Snapchat's losses soar, user numbers not so much

Wall Street pummels Snapchat. But are they just being haters?
Wall Street pummels Snapchat. But are they just being haters?

Snapchat once again failed to make Wall Street's doubts disappear.

Snap (SNAP), the parent company of Snapchat, is seeing steep increases in its losses while sales and user growth continue to disappoint.

Its losses for the quarter ballooned to $443 million, a nearly fourfold increase from the same period a year earlier and worse than investors had expected.

The messaging service added just seven million new daily active users in the second quarter, also falling short of estimates. It now has 173 million daily users, up from 166 million in the first quarter.

The anemic growth renews investor concerns that the messaging platform is struggling to grow into a mainstream service in the face of fierce competition from Facebook (FB, Tech30).

Related: Snapchat's moment of truth is here

Instagram hit 250 million daily users for its Snapchat-copycat product, Instagram Stories, in June, up from 200 million in April. That's far greater growth than Snapchat has seen.

Snap's stock fell more than 15% in after hours trading Thursday following the earnings report.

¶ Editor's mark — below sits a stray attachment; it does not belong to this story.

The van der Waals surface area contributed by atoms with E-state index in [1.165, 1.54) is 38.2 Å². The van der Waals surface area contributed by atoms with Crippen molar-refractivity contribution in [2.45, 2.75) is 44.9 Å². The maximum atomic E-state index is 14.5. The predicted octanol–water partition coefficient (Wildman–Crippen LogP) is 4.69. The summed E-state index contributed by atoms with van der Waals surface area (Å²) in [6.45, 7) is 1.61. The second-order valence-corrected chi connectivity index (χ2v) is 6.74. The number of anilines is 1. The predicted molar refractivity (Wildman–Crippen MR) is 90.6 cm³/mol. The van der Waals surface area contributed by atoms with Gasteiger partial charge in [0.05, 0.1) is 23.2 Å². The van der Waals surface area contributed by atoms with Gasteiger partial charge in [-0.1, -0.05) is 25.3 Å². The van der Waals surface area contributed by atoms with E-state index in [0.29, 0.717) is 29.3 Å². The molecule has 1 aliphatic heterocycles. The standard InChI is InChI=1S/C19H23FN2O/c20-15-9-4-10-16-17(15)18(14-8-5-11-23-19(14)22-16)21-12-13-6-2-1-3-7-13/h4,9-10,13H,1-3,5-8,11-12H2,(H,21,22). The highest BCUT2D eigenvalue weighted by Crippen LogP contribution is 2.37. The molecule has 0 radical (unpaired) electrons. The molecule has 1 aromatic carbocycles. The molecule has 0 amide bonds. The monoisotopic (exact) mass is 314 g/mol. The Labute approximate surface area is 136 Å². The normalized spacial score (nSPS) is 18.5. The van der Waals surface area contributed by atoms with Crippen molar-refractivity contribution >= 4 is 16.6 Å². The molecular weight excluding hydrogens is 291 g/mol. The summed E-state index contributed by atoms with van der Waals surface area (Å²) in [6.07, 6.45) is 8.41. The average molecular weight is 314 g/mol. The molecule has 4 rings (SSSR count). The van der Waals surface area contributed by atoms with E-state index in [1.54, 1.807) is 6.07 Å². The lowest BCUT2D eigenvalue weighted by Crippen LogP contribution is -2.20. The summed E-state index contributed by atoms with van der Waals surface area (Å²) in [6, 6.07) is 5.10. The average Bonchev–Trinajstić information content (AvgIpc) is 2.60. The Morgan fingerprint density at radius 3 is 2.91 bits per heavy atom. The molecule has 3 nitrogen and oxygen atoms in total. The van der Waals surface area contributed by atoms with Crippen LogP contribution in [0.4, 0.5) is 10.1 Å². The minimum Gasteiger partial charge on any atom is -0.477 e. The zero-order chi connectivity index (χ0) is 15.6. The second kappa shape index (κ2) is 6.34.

Snap has struggled since going public in March amid concerns about disappointing user growth, mounting losses, and the end of its stock lock-up period, which opens the door for insiders to sell their shares.

Snapchat CEO Evan Spiegel tried to ease the last of those concerns on a conference call with investors Thursday. Spiegel said he and his cofounder Bobby Murphy would not sell any of their stock this year.

The young company posted a staggering $2.2 billion loss in its first earnings report in May, and added just 8 million new daily active users during the quarter. Its stock fell as much as 25% overnight following that report.

Spiegel has sounded confident despite all this.

"If you want to be a creative company, you have got to be comfortable with and basically enjoy the fact that people copy your stuff," Spiegel said on its first earnings call in May.

"We believe that everyone is going to develop a camera strategy," Spiegel continued, before dropping what can only be described as an epic burn. "Just because Yahoo has a search box doesn't mean they're Google."

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